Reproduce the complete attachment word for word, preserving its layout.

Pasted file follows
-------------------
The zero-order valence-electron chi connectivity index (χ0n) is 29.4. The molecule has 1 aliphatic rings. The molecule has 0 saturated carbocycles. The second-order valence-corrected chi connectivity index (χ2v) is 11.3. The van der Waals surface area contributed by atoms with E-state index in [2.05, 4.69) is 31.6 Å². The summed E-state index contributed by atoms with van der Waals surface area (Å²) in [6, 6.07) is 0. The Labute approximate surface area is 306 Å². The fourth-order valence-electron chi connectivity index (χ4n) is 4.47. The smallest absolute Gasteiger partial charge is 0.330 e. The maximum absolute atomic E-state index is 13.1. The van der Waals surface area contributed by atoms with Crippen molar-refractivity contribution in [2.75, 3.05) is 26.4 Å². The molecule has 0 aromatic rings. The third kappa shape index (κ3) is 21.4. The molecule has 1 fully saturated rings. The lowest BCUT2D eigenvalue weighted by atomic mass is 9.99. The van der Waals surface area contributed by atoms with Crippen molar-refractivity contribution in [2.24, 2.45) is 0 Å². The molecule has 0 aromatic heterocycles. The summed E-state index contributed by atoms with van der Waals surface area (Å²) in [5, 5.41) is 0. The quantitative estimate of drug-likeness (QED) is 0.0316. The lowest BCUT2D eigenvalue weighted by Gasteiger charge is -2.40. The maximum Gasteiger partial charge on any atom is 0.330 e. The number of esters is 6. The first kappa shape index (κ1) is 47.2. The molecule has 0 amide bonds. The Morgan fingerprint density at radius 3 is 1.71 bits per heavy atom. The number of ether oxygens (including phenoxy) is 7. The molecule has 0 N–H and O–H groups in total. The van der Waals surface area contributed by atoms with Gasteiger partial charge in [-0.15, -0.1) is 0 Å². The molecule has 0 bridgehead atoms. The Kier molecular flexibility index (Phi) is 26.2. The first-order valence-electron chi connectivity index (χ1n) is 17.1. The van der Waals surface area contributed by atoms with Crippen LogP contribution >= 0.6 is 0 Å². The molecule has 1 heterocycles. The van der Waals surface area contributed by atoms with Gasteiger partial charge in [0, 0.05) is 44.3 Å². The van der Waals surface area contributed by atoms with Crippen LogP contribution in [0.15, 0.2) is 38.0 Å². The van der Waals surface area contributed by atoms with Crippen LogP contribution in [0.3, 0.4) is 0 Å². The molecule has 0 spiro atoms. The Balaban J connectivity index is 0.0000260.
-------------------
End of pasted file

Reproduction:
The zero-order valence-electron chi connectivity index (χ0n) is 29.4. The molecule has 1 aliphatic rings. The molecule has 0 saturated carbocycles. The second-order valence-corrected chi connectivity index (χ2v) is 11.3. The van der Waals surface area contributed by atoms with E-state index in [2.05, 4.69) is 31.6 Å². The summed E-state index contributed by atoms with van der Waals surface area (Å²) in [6, 6.07) is 0. The Labute approximate surface area is 306 Å². The fourth-order valence-electron chi connectivity index (χ4n) is 4.47. The smallest absolute Gasteiger partial charge is 0.330 e. The maximum absolute atomic E-state index is 13.1. The van der Waals surface area contributed by atoms with Crippen molar-refractivity contribution in [2.75, 3.05) is 26.4 Å². The molecule has 0 aromatic rings. The third kappa shape index (κ3) is 21.4. The molecule has 1 fully saturated rings. The lowest BCUT2D eigenvalue weighted by atomic mass is 9.99. The van der Waals surface area contributed by atoms with Crippen molar-refractivity contribution in [2.24, 2.45) is 0 Å². The molecule has 0 aromatic heterocycles. The summed E-state index contributed by atoms with van der Waals surface area (Å²) in [5, 5.41) is 0. The quantitative estimate of drug-likeness (QED) is 0.0316. The lowest BCUT2D eigenvalue weighted by Gasteiger charge is -2.40. The maximum Gasteiger partial charge on any atom is 0.330 e. The number of esters is 6. The first kappa shape index (κ1) is 47.2. The molecule has 0 amide bonds. The Morgan fingerprint density at radius 3 is 1.71 bits per heavy atom. The number of ether oxygens (including phenoxy) is 7. The molecule has 0 N–H and O–H groups in total. The van der Waals surface area contributed by atoms with Gasteiger partial charge in [-0.15, -0.1) is 0 Å². The molecule has 0 bridgehead atoms. The Kier molecular flexibility index (Phi) is 26.2. The first-order valence-electron chi connectivity index (χ1n) is 17.1. The van der Waals surface area contributed by atoms with Crippen LogP contribution >= 0.6 is 0 Å². The molecule has 1 heterocycles. The van der Waals surface area contributed by atoms with Gasteiger partial charge in [0, 0.05) is 44.3 Å². The van der Waals surface area contributed by atoms with Crippen LogP contribution in [0.15, 0.2) is 38.0 Å². The van der Waals surface area contributed by atoms with Crippen LogP contribution in [0.3, 0.4) is 0 Å². The molecule has 0 spiro atoms. The Balaban J connectivity index is 0.0000260.